Tom: And, as we talked last week, when we’re in that situation . . . and that’s what I love about your book. You give us situation after situation after situation after situation. There are aspects that not only bring, for me, personal conviction, but they bring personal encouragement.
Now, Mark, I can say the same to me: “Well, Tom, why do you do what you do?” Why does Mark do what he does? Yes, there’s obedience there, but I don’t know of anything this side of heaven, this temporal side, that’s more exciting—and to know that you’re being used of the Lord. And I’m not necessarily saying, all right, in every case, we have to seal the deal by coming to Christ right at that point. No, we’re talking about . . .
Tom: No, we’re talking about seeds being planted; we’re talking about maybe seeds being watered, whatever that might be. But, Mark, is there anything better than knowing that you’re being used—related to your “calling” or not—but knowing that you’re being used of the Lord. I mean, what could be more exciting?
Mark: That’s a great point, Tom, because I wrote in one of my books that either Satan’s going to use you or God’s going to use you, but you’re going to get used. And if any of us have been used in a bad way by somebody, we know how terrible that feeling is. So wouldn’t we want God to do the using?
Mark: So think about if—every one of us—if there’s a car accident, your inclination is always, “Oh, let me pull over and help those people.”
Mark: Now, sometimes we do, and sometimes we don’t pull over, but that’s your inclination. If a little kid falls down by you, you help the little kid up. So wouldn’t we want to, as we go through life, Tom, help people to make the correct decision about Jesus Christ?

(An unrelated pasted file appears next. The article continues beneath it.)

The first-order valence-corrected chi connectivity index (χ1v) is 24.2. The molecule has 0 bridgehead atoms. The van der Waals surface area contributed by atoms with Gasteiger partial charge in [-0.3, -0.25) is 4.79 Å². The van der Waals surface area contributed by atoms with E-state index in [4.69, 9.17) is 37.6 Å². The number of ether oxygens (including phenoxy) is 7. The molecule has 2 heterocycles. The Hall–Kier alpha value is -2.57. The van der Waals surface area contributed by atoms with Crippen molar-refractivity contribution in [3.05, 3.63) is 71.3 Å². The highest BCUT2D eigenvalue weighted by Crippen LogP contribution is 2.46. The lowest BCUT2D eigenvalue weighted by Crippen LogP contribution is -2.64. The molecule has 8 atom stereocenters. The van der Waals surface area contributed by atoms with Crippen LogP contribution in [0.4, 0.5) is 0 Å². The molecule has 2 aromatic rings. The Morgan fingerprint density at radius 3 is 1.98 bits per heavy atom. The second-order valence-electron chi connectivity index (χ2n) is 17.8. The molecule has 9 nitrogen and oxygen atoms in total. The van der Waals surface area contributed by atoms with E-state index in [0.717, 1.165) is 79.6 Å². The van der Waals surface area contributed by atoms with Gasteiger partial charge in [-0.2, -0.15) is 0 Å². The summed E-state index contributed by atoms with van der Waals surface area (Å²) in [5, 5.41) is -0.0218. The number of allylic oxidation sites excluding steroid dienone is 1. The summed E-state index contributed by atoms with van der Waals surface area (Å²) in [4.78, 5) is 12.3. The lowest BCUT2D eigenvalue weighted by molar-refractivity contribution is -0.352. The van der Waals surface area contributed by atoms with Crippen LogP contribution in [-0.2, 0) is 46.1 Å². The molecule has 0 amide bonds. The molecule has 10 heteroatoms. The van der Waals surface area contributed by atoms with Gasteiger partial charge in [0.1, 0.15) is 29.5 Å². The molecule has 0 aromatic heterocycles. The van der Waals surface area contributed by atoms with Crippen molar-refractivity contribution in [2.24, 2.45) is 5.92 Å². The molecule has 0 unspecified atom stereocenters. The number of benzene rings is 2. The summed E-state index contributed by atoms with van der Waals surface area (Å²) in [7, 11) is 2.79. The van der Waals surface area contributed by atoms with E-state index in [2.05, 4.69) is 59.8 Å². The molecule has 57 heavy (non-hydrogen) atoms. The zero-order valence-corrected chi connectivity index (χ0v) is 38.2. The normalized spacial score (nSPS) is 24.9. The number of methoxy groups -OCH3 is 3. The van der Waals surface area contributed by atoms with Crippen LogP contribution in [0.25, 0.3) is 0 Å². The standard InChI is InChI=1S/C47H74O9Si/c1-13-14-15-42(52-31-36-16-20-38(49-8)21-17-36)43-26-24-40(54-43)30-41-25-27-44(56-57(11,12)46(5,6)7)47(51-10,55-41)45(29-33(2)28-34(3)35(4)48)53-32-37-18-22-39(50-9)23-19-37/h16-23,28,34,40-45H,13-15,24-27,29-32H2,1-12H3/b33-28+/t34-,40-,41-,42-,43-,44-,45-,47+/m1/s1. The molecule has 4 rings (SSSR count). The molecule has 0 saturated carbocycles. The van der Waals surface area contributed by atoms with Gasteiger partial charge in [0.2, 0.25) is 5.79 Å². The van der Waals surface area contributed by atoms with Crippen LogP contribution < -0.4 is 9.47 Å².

I was in Books-A-Million store a couple of weeks ago, and I went over—there was a section called “Body, Mind, and Spirit.” So I said, “This has got to be a fun section.” So I walked over there, and there was this guy standing there, and he was built like a middle linebacker for the Atlanta Falcons. He had more muscles than I’ve ever seen in my life. So I walked up to him. I tapped him on the shoulder—this is a true story—I said, “Okay, you got the body thing down; how about the mind and the spirit?” And he looked at me and smiled, and he said, “That’s a good question!”
Tom: (Chuckling) That’s right!
Mark: We started talking, Tom—this guy Dewan, he was into some of the craziest spiritual stuff: chakras, numerology . . . He had gotten into levitation, where he was being lifted off the ground. He told me he had an out-of-body experience where on his left-hand side, there was an evil presence there. He could hear hissing and hissing, but not on the right side.
“Now, you see what’s interesting when you say that, Dewan?”
And he said, “What?”
I said, “You know, it says that Jesus Christ is seated at the . . . “
And he knew the answer. He said, “At the right hand of the Father.”
I said, “The right hand of the Father. And not on the left-hand side, but the right-hand side.” I said, “Dewan, do you believe in spirits?”
He said, “Yeah.”
“Do you believe in angels?”
“Do you believe in demons?” And so, he answered the question in the affirmative. And I told him, I said, “Dewan, you’re messing with demons. You are messing with the dark side. And you can rest assured, when you mess with the dark side, the dark side will mess back with you, Dewan.”
I said, “What’s your religious upbringing?” And it was Methodist—not really strong, but a little bit of Methodist—he grew up in Texas.
I said, “Well, who do you think Jesus is?” Then I asked, “Do you think He walked on planet Earth? Do you think He died on the cross? Do you think He rose from the dead?”